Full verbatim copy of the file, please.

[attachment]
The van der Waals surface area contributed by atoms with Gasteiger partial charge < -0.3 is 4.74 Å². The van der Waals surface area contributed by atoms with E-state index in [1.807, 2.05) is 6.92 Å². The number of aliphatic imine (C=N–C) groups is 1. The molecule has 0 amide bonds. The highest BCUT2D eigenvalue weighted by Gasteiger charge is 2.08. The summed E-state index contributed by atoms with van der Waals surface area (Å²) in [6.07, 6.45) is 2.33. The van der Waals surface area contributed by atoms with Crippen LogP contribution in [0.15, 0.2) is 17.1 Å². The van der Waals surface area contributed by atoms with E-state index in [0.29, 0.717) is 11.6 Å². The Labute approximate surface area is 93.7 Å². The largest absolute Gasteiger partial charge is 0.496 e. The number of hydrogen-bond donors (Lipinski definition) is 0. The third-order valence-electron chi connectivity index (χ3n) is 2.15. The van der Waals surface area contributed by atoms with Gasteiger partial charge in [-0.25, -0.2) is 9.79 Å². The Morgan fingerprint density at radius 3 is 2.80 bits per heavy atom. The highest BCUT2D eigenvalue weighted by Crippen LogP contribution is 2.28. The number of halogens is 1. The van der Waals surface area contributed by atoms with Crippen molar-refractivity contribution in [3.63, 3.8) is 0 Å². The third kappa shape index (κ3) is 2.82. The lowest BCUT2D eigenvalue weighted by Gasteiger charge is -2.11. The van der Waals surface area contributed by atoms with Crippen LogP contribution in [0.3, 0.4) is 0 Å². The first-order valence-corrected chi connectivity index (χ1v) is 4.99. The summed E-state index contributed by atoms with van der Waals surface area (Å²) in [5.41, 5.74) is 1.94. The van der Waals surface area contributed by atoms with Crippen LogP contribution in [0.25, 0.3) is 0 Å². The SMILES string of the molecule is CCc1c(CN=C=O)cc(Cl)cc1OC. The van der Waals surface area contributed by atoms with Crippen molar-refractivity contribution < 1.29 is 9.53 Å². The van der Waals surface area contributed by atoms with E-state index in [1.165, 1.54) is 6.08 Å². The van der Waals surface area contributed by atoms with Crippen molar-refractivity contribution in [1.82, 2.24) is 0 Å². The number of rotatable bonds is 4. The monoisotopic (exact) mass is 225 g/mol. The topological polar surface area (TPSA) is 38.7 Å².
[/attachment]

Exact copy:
The van der Waals surface area contributed by atoms with Gasteiger partial charge < -0.3 is 4.74 Å². The van der Waals surface area contributed by atoms with E-state index in [1.807, 2.05) is 6.92 Å². The number of aliphatic imine (C=N–C) groups is 1. The molecule has 0 amide bonds. The highest BCUT2D eigenvalue weighted by Gasteiger charge is 2.08. The summed E-state index contributed by atoms with van der Waals surface area (Å²) in [6.07, 6.45) is 2.33. The van der Waals surface area contributed by atoms with Crippen LogP contribution in [0.15, 0.2) is 17.1 Å². The van der Waals surface area contributed by atoms with E-state index in [0.29, 0.717) is 11.6 Å². The Labute approximate surface area is 93.7 Å². The largest absolute Gasteiger partial charge is 0.496 e. The number of hydrogen-bond donors (Lipinski definition) is 0. The third-order valence-electron chi connectivity index (χ3n) is 2.15. The van der Waals surface area contributed by atoms with Gasteiger partial charge in [-0.25, -0.2) is 9.79 Å². The Morgan fingerprint density at radius 3 is 2.80 bits per heavy atom. The highest BCUT2D eigenvalue weighted by Crippen LogP contribution is 2.28. The number of halogens is 1. The van der Waals surface area contributed by atoms with Crippen molar-refractivity contribution in [3.63, 3.8) is 0 Å². The third kappa shape index (κ3) is 2.82. The lowest BCUT2D eigenvalue weighted by Gasteiger charge is -2.11. The van der Waals surface area contributed by atoms with Crippen LogP contribution in [0.3, 0.4) is 0 Å². The first-order valence-corrected chi connectivity index (χ1v) is 4.99. The summed E-state index contributed by atoms with van der Waals surface area (Å²) in [5.41, 5.74) is 1.94. The van der Waals surface area contributed by atoms with Crippen LogP contribution in [0.25, 0.3) is 0 Å². The SMILES string of the molecule is CCc1c(CN=C=O)cc(Cl)cc1OC. The van der Waals surface area contributed by atoms with Crippen molar-refractivity contribution < 1.29 is 9.53 Å². The van der Waals surface area contributed by atoms with E-state index in [1.165, 1.54) is 6.08 Å². The van der Waals surface area contributed by atoms with Crippen molar-refractivity contribution in [1.82, 2.24) is 0 Å². The number of rotatable bonds is 4. The monoisotopic (exact) mass is 225 g/mol. The topological polar surface area (TPSA) is 38.7 Å².